The opioid crisis of America has left the baby boomers and the millennials most affected, said a recent study, published online in the American Journal of Public Health in November 2017. It found that boomers—born between 1946 and 1964—reported the highest fatalities from prescription opioids and heroin since 2010. While on the other hand, the millennials—in their twenties and thirties—have become victims of heroin overdoses.
Lead author Dr. Guohua Li, a professor of epidemiology at the Columbia University, said that although the opioid crisis has affected all the sections of the society, these two generations were the worst hit. “What we’re seeing is that these two generations are at the highest risk,” he said.
Boomers unlucky to dash onto opioids
Although Li claimed it as a mere conjecture, it could be likely that since the baby boomers turned middle-aged just at the moment when opioids began to surface—in the 1990s—they became the primary target for such prescriptions. The baby boomers have a reputation for having a relatively higher rate of drug abuse compared to other generations.
Analyzing the national vital statistics for the period between 1999 and 2014, the study found that boomers were 27 percent more likely to die from a prescription opioid overdose compared to those born in the late seventies. Apart from that, they were also 33 percent more prone to die of a heroin overdose. Comparatively, among the millennials, heroin overdose deaths soared the most. They were 23 percent more susceptible to die from a heroin overdose compared to those born in the late 1970s.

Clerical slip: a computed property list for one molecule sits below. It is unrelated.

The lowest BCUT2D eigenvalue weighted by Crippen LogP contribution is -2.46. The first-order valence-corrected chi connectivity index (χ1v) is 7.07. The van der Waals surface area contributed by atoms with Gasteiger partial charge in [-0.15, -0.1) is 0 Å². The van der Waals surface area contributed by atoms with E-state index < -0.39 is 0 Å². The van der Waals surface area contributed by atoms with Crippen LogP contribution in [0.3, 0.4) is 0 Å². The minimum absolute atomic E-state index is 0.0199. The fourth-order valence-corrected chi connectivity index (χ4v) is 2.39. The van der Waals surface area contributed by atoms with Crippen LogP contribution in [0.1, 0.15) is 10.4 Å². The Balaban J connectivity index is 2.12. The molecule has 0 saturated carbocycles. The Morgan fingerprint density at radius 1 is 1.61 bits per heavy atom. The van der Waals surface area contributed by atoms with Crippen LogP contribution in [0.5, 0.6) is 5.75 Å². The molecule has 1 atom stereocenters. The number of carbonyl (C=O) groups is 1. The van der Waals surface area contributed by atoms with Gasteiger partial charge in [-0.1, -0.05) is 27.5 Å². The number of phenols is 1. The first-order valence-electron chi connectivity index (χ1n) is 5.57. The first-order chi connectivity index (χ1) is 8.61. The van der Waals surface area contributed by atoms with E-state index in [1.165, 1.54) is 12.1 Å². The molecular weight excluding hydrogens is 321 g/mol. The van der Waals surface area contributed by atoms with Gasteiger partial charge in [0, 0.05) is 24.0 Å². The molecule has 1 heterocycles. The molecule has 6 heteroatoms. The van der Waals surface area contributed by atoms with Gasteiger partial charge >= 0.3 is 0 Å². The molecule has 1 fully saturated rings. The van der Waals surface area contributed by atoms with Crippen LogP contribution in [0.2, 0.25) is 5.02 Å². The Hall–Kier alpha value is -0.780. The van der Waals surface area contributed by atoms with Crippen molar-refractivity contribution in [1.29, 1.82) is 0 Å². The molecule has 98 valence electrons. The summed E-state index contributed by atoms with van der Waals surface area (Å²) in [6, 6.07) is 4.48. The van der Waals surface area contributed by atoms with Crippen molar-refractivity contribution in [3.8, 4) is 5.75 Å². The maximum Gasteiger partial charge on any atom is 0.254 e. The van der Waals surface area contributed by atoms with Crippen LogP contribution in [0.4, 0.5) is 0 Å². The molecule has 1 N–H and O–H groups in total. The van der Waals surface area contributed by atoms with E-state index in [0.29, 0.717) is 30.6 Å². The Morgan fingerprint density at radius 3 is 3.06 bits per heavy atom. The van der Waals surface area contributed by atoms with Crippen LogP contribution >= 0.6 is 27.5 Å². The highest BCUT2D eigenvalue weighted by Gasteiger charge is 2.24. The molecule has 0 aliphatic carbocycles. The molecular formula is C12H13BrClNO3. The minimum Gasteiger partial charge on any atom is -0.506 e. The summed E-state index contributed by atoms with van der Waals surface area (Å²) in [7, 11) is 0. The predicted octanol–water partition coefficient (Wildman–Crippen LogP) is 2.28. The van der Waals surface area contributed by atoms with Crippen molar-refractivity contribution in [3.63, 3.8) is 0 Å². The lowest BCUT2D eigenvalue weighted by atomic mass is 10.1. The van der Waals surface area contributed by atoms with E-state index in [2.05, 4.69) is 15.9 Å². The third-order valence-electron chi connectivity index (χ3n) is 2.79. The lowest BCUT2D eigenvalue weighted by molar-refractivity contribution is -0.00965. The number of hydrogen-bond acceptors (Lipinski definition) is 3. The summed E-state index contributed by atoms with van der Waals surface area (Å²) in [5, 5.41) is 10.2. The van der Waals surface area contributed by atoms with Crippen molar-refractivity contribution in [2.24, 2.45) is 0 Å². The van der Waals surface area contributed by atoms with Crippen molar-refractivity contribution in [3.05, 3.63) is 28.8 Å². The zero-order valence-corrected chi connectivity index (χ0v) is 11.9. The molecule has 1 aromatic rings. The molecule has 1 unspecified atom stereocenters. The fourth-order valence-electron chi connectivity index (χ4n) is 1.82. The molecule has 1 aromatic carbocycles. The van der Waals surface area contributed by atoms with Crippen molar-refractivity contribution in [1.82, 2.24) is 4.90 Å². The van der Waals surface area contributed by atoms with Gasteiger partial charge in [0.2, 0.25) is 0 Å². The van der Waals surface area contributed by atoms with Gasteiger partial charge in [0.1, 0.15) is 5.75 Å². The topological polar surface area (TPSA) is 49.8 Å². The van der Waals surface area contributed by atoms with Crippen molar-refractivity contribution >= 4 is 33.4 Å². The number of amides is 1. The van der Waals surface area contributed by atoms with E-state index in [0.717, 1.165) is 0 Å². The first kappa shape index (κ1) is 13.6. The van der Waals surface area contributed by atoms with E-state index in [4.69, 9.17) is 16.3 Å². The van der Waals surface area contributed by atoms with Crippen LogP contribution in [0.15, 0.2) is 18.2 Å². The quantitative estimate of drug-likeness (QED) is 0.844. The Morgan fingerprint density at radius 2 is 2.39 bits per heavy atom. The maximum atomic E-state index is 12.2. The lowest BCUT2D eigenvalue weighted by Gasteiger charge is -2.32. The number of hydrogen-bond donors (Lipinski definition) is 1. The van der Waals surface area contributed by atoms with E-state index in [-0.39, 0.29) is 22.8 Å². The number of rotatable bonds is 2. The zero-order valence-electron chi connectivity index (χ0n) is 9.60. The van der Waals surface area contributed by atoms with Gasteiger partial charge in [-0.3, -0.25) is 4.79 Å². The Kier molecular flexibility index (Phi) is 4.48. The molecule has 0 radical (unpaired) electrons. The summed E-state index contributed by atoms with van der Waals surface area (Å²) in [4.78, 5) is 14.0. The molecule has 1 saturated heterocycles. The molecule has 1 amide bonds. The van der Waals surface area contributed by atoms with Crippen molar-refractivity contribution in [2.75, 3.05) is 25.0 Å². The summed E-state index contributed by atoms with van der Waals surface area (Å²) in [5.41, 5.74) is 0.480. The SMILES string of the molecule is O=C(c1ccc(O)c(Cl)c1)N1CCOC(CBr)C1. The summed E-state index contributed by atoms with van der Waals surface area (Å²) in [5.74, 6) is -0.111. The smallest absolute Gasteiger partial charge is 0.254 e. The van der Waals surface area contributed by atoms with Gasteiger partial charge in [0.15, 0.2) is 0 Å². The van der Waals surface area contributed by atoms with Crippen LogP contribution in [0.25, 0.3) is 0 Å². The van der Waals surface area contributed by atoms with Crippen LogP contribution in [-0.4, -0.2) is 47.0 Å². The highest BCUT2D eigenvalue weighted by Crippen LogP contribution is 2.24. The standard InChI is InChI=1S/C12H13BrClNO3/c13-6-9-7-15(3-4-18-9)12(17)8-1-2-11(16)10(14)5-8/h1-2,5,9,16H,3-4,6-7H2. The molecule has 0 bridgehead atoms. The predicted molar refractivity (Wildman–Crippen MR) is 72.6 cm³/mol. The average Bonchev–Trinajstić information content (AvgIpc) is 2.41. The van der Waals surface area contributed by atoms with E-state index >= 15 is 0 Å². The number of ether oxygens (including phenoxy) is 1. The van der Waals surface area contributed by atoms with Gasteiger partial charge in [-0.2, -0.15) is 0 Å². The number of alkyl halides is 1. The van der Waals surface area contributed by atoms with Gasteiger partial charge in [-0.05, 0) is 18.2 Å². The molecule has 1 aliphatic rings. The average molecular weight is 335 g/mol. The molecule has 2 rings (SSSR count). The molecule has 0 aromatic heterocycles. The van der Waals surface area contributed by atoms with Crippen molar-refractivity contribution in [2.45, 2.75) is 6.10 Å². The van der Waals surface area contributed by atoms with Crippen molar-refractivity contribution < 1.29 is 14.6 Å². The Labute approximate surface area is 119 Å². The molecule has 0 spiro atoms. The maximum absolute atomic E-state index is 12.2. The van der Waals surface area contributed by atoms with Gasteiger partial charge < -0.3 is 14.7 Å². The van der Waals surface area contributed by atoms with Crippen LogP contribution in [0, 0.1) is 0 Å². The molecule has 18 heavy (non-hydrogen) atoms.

Addiction statistics startling
The National Institute on Drug Abuse (NIDA) revealed that in 2015, more than 2 million people in the U.S. abused opioids, including heroin and prescription opioids like Vicodin (hydrocodone), OxyContin (oxycodone) and codeine. Although prescription opioid abuse has waned considerably in the country, overdose deaths have not receded.
Another study by the U.S. government earlier this year looked into the effect of heroin alone and found that it had scaled past 533 percent nationwide from 2002 through 2016. From 2,089 overdose deaths in 2002, the death toll involving heroin climbed to more than 13,200 in 2016.
Though tireless efforts from the government and other stakeholders have resulted in a decline in the opioid prescriptions, the overall death rate is yet to fall, said Robert Heimer, an epidemiology professor at the Yale School of Public Health. Not involved with the study, he said that the study findings “suggested that it’s the older and younger generations that are being the most affected by this epidemic.”
Dealing with drug addiction
Whether it is the baby boomers or the millennials, people, in general, need to be careful about an opioid overdose. The situation holds the same prelude to disaster for all the sections of the society. However, with treatment, one can overcome any addiction and gain sobriety. If you have a loved one struggling with an addiction, seek immediate professional help.
Sovereign Health is a leading substance abuse treatment provider with state-of-the-art drug addiction treatment centers in California and other states in the U.S. We understand the plight of someone, who is unable to discontinue the use of harmful drugs in spite of being aware of its negative impact on his or her life. Call at our 24/7 helpline number 855-683-9756 or chat online with our trained representatives for more information about our evidence-based drug rehab treatment programs in California.